Nobel winner F.W. de Klerk speaks Wednesday

The former South African president who shared the 1993 Nobel Peace Prize for helping end his country's apartheid policies speaks Wednesday, March 7 at Mississippi State.

Sponsored by the university's Campus Activities Board, F.W. de Klerk's address will begin at 7 p.m. in Lee Hall's Bettersworth Auditorium. The program is free and open to all.

Praised for his key role in abolishing the harsh racial segregation laws and helping create a multi-racial democracy, de Klerk accepted the high honor with black anti-apartheid leader Nelson Mandela. Long imprisoned by the white-led government for his efforts, Mandela followed de Klerk in office as president, while de Klerk became a deputy president.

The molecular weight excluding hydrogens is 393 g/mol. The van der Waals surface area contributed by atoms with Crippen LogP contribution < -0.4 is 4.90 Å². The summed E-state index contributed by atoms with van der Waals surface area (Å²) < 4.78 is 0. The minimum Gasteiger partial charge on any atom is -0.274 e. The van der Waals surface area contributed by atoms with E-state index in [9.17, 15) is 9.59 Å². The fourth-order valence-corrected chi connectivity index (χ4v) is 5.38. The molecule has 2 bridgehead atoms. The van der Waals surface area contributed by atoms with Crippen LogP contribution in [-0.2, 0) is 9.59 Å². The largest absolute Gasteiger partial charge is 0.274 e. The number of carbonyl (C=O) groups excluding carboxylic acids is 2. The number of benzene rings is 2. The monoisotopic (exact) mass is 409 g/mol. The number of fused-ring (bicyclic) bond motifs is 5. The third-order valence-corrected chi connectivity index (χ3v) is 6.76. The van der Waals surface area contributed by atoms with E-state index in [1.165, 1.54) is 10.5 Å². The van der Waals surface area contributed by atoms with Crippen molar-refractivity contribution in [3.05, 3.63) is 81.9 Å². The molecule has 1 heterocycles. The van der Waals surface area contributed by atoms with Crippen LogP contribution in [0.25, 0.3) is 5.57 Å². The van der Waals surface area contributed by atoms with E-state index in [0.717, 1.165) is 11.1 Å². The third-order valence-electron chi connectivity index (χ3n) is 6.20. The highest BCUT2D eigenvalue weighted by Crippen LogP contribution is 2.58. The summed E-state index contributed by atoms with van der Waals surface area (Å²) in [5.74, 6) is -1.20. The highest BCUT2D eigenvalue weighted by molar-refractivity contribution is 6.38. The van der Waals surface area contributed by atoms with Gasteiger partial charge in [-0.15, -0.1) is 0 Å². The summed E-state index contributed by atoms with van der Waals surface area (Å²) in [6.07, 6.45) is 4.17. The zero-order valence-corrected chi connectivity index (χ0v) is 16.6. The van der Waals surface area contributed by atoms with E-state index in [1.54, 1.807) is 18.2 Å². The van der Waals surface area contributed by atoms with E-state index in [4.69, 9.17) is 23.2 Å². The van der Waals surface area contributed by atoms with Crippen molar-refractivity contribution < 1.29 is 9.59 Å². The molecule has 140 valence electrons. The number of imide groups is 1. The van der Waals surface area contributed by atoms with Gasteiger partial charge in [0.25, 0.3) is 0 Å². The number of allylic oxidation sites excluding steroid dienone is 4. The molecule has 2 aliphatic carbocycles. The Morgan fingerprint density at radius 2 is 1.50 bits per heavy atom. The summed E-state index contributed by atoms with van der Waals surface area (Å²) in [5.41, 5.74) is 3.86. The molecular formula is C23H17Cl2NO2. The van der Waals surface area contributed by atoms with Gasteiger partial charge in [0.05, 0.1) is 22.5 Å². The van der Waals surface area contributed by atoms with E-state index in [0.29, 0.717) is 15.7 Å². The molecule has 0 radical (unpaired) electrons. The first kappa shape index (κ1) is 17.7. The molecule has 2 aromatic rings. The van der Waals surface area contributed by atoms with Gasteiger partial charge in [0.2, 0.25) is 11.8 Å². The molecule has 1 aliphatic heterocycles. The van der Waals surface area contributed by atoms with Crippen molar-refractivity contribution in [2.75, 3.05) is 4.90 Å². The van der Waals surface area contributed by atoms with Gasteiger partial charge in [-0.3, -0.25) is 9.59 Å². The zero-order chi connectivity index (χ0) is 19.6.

The appearance by de Klerk continues a tradition of recent years to bring Nobel Prize winners to campus. British chemist Harold W. Kroto and French author J.M.G. LeClezio have been others.

In addition to the Nobel, the Johannesburg native's enlightened executive leadership also was recognized with, among other honors, the Felix Houphouet-Boigny Peace and Prince of Asturias awards in 1991 and 1992, respectively.

Following the 1982 resignation of hardline segregationist state president P.W. Botha, de Klerk was named acting head of the one-time British colony that covers most of the southern end of the African continent. Elected in his own right in 1989, he served until Mandela's 1994 inauguration.

A lawyer before entering politics in the early 1970s, he retired from public life in 1997. (For more biographical information, see

For more information, contact Kaitlin Dewitt of the Campus Activities Board at 662-325-2930.

Sammy McDavid | University Relations

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